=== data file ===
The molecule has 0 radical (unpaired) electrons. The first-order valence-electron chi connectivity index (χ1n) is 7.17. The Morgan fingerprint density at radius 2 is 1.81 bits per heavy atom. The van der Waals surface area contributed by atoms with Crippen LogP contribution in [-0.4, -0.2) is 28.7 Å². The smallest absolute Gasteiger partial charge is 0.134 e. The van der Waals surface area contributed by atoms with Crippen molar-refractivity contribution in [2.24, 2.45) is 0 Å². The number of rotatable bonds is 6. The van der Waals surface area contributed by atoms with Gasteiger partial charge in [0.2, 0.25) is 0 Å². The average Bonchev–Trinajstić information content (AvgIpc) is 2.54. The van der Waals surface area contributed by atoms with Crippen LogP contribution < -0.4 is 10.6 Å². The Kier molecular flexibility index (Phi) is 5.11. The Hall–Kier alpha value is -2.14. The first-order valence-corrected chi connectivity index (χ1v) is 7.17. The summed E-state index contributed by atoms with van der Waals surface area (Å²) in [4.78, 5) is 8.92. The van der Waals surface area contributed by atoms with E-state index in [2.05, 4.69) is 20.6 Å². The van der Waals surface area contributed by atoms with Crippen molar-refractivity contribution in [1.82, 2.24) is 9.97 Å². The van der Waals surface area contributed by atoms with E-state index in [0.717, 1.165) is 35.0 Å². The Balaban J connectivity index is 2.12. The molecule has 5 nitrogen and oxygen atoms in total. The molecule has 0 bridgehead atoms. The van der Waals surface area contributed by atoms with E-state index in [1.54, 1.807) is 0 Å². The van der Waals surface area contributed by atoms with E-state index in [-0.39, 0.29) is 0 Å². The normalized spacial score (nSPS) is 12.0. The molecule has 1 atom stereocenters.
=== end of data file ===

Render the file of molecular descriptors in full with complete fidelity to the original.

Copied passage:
The molecule has 0 radical (unpaired) electrons. The first-order valence-electron chi connectivity index (χ1n) is 7.17. The Morgan fingerprint density at radius 2 is 1.81 bits per heavy atom. The van der Waals surface area contributed by atoms with Crippen LogP contribution in [-0.4, -0.2) is 28.7 Å². The smallest absolute Gasteiger partial charge is 0.134 e. The van der Waals surface area contributed by atoms with Crippen molar-refractivity contribution in [2.24, 2.45) is 0 Å². The number of rotatable bonds is 6. The van der Waals surface area contributed by atoms with Gasteiger partial charge in [0.2, 0.25) is 0 Å². The average Bonchev–Trinajstić information content (AvgIpc) is 2.54. The van der Waals surface area contributed by atoms with Crippen LogP contribution < -0.4 is 10.6 Å². The Kier molecular flexibility index (Phi) is 5.11. The Hall–Kier alpha value is -2.14. The first-order valence-corrected chi connectivity index (χ1v) is 7.17. The summed E-state index contributed by atoms with van der Waals surface area (Å²) in [4.78, 5) is 8.92. The van der Waals surface area contributed by atoms with E-state index in [2.05, 4.69) is 20.6 Å². The van der Waals surface area contributed by atoms with Crippen molar-refractivity contribution in [1.82, 2.24) is 9.97 Å². The van der Waals surface area contributed by atoms with E-state index in [0.717, 1.165) is 35.0 Å². The Balaban J connectivity index is 2.12. The molecule has 5 nitrogen and oxygen atoms in total. The molecule has 0 bridgehead atoms. The van der Waals surface area contributed by atoms with E-state index in [1.54, 1.807) is 0 Å². The van der Waals surface area contributed by atoms with E-state index in [-0.39, 0.29) is 0 Å². The normalized spacial score (nSPS) is 12.0. The molecule has 1 atom stereocenters.